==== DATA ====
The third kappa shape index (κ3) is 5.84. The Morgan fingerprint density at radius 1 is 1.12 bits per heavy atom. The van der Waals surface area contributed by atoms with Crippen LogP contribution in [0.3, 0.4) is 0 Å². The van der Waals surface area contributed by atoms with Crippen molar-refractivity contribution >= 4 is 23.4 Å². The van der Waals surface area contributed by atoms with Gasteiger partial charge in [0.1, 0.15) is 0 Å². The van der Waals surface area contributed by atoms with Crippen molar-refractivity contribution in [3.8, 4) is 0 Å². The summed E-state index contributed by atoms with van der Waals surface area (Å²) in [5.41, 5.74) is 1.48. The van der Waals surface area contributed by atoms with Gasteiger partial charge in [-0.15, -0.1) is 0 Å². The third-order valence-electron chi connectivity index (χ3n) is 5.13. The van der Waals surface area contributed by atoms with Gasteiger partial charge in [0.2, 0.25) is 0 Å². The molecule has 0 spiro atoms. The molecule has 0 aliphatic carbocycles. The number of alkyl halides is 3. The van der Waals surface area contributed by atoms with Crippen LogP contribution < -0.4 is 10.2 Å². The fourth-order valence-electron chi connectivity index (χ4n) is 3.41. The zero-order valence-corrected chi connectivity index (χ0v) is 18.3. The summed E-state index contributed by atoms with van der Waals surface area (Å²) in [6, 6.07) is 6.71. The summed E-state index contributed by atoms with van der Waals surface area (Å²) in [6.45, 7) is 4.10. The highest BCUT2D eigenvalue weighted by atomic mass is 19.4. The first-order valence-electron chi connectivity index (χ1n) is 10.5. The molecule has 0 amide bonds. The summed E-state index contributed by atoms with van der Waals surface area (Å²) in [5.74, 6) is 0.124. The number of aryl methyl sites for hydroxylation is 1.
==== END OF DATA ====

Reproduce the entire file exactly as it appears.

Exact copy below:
The third kappa shape index (κ3) is 5.84. The Morgan fingerprint density at radius 1 is 1.12 bits per heavy atom. The van der Waals surface area contributed by atoms with Crippen LogP contribution in [0.3, 0.4) is 0 Å². The van der Waals surface area contributed by atoms with Crippen molar-refractivity contribution >= 4 is 23.4 Å². The van der Waals surface area contributed by atoms with Gasteiger partial charge in [0.1, 0.15) is 0 Å². The van der Waals surface area contributed by atoms with Crippen molar-refractivity contribution in [3.8, 4) is 0 Å². The summed E-state index contributed by atoms with van der Waals surface area (Å²) in [5.41, 5.74) is 1.48. The van der Waals surface area contributed by atoms with Gasteiger partial charge in [-0.15, -0.1) is 0 Å². The third-order valence-electron chi connectivity index (χ3n) is 5.13. The van der Waals surface area contributed by atoms with Gasteiger partial charge in [0.2, 0.25) is 0 Å². The molecule has 0 spiro atoms. The molecule has 0 aliphatic carbocycles. The number of alkyl halides is 3. The van der Waals surface area contributed by atoms with Crippen LogP contribution < -0.4 is 10.2 Å². The fourth-order valence-electron chi connectivity index (χ4n) is 3.41. The zero-order valence-corrected chi connectivity index (χ0v) is 18.3. The summed E-state index contributed by atoms with van der Waals surface area (Å²) in [6, 6.07) is 6.71. The summed E-state index contributed by atoms with van der Waals surface area (Å²) in [6.45, 7) is 4.10. The highest BCUT2D eigenvalue weighted by atomic mass is 19.4. The first-order valence-electron chi connectivity index (χ1n) is 10.5. The molecule has 0 amide bonds. The summed E-state index contributed by atoms with van der Waals surface area (Å²) in [5.74, 6) is 0.124. The number of aryl methyl sites for hydroxylation is 1.